The Georgia Institute of Technology today announced its receipt of a five-year, $12 million Track 2 award from the National Science Foundation's (NSF) Office of Cyberinfrastructure to lead a partnership of academic, industry and government experts in the development and deployment of an innovative and experimental high-performance computing (HPC) system. The award provides for the creation of two heterogeneous, HPC systems that will expand the range of research projects that scientists and engineers can tackle, including computational biology, combustion, materials science, and massive visual analytics. The project brings together leading expertise and technology resources from Georgia Tech's College of Computing, Oak Ridge National Laboratory (ORNL), University of Tennessee, National Institute for Computational Sciences, HP and NVIDIA.
NSF's Track 2 program is an activity designed to fund the deployment and operation of several leading-edge computing systems operating at or near the petascale. An underlying goal is to advance U.S. computing capability in order to support computational scientists and engineers in the pursuit of scientific discovery. The award announced today is the part of the fourth round of awards in the Track 2 program.
"Our goal is to develop and deploy a novel, next-generation system for the computational science community that demonstrates unprecedented performance on computational science and data-intensive applications, while also addressing the new challenges of energy-efficiency," said Jeffrey Vetter, joint professor of computational science and engineering at Georgia Tech and Oak Ridge National Laboratory.
"The user community is very excited about this strategy," Vetter continued. For example, James Phillips, senior research programmer at the University of Illinois who leads development of the widely-used NAMD application, says "Our experiences with graphics processors over the past two years have been very positive and we can't wait to explore the new Fermi architecture; this new NSF resource will provide an ideal platform for our large biomolecular simulations."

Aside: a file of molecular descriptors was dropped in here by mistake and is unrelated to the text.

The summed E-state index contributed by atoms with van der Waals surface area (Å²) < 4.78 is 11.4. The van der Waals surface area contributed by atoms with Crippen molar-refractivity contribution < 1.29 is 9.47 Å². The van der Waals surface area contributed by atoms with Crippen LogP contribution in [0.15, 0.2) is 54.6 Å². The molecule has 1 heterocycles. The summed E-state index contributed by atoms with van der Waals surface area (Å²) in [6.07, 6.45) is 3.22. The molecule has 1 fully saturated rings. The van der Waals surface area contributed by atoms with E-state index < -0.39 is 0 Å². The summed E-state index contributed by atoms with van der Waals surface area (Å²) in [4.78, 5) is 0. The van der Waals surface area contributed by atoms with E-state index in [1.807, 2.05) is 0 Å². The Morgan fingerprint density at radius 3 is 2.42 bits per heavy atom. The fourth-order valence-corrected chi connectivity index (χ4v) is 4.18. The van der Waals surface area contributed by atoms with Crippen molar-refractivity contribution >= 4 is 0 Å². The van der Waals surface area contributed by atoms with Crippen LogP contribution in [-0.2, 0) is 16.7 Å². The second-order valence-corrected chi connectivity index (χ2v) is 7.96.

Georgia Tech's Vetter will lead the five-year project as principal investigator. The project team is comprised of luminaries in the HPC field, including a Gordon Bell Prize winner and previous recipients of the NSF Track 2B award. Co-principal investigators on the project are Prof. Jack Dongarra (University of Tennessee and ORNL), Prof. Karsten Schwan (Georgia Tech), Prof. Richard Fujimoto (Georgia Tech), and Prof. Thomas Schulthess (Swiss National Supercomputing Centre and ORNL).
The platforms will be developed and deployed in two phases, with initial system delivery planned for deployment in early 2010. This system's innovations in performance and power will be achieved through heterogeneous processing based on widely-available NVIDIA graphics processing units (GPUs). As industry partners, HP and NVIDIA will be providing the computational systems, platforms and processors needed to develop the system.
"Research institutions are looking for energy-efficient, high-performance computing architectures that can speed time to solution," said Ed Turkel, manager of business development in the Scalable Computing and Infrastructure business unit at HP. "The combination of HP's industry-standard HPC server technology with NVIDIA processors delivers increased performance and faster application development, accelerating higher education research projects."
The initial system will pair hundreds of HP high-performance Intel processors with NVIDIA's new next-generation CUDA architecture, codenamed Fermi, designed specifically for high-performance computing. This project will be the first of the Track 2 awards to realize the vast potential of GPUs for HPC.
"Computational science is a key area driving the worldwide application of GPUs for high-performance computing," said Bill Dally, chief scientist at NVIDIA. "GPUs working in concert with CPUs is the architecture of choice for future demanding applications."
A critical component of the program is a focus on education, outreach and training to expand the knowledge and understanding of HPC among a broader audience. The Georgia Tech team will conduct workshops to attract and train new users for the system, engage historically underrepresented groups such as women and minorities, and educate future generations on the vast potential of high-performance computing as a career field.
More information on the project and its resources is available at http://keeneland.